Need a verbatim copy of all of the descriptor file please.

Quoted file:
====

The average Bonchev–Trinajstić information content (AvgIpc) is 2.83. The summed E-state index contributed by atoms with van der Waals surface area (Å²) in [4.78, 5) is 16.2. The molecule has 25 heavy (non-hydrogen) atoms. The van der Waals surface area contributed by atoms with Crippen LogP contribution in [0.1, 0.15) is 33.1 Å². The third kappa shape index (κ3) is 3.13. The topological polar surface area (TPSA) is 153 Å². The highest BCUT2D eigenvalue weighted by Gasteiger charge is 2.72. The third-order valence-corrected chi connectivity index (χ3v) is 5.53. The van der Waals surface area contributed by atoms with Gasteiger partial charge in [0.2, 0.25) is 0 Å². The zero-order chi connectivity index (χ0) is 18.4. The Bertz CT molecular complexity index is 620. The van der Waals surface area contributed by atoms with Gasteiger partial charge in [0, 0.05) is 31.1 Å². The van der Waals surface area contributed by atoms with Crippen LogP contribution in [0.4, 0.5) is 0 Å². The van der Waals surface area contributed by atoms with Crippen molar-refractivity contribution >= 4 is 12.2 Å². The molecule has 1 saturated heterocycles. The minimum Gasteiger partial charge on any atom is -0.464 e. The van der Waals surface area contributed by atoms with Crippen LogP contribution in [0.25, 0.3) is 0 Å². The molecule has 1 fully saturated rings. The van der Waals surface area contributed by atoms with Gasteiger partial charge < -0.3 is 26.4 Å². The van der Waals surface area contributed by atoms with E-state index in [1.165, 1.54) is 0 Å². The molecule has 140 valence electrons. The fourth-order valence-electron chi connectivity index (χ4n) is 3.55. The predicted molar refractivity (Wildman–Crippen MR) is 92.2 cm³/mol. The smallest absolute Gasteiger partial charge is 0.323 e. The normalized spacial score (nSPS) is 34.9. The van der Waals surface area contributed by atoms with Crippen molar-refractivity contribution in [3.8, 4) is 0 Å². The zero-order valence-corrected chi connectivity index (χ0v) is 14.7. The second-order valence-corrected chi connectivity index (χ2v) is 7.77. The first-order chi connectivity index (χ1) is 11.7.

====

The average Bonchev–Trinajstić information content (AvgIpc) is 2.83. The summed E-state index contributed by atoms with van der Waals surface area (Å²) in [4.78, 5) is 16.2. The molecule has 25 heavy (non-hydrogen) atoms. The van der Waals surface area contributed by atoms with Crippen LogP contribution in [0.1, 0.15) is 33.1 Å². The third kappa shape index (κ3) is 3.13. The topological polar surface area (TPSA) is 153 Å². The highest BCUT2D eigenvalue weighted by Gasteiger charge is 2.72. The third-order valence-corrected chi connectivity index (χ3v) is 5.53. The van der Waals surface area contributed by atoms with Gasteiger partial charge in [0.2, 0.25) is 0 Å². The zero-order chi connectivity index (χ0) is 18.4. The Bertz CT molecular complexity index is 620. The van der Waals surface area contributed by atoms with Gasteiger partial charge in [0, 0.05) is 31.1 Å². The van der Waals surface area contributed by atoms with Crippen LogP contribution in [0.4, 0.5) is 0 Å². The van der Waals surface area contributed by atoms with Crippen molar-refractivity contribution >= 4 is 12.2 Å². The molecule has 1 saturated heterocycles. The minimum Gasteiger partial charge on any atom is -0.464 e. The van der Waals surface area contributed by atoms with Crippen LogP contribution in [0.25, 0.3) is 0 Å². The molecule has 1 fully saturated rings. The van der Waals surface area contributed by atoms with Gasteiger partial charge < -0.3 is 26.4 Å². The van der Waals surface area contributed by atoms with E-state index in [1.165, 1.54) is 0 Å². The molecule has 140 valence electrons. The fourth-order valence-electron chi connectivity index (χ4n) is 3.55. The predicted molar refractivity (Wildman–Crippen MR) is 92.2 cm³/mol. The smallest absolute Gasteiger partial charge is 0.323 e. The normalized spacial score (nSPS) is 34.9. The van der Waals surface area contributed by atoms with Crippen molar-refractivity contribution in [3.8, 4) is 0 Å². The zero-order valence-corrected chi connectivity index (χ0v) is 14.7. The second-order valence-corrected chi connectivity index (χ2v) is 7.77. The first-order chi connectivity index (χ1) is 11.7.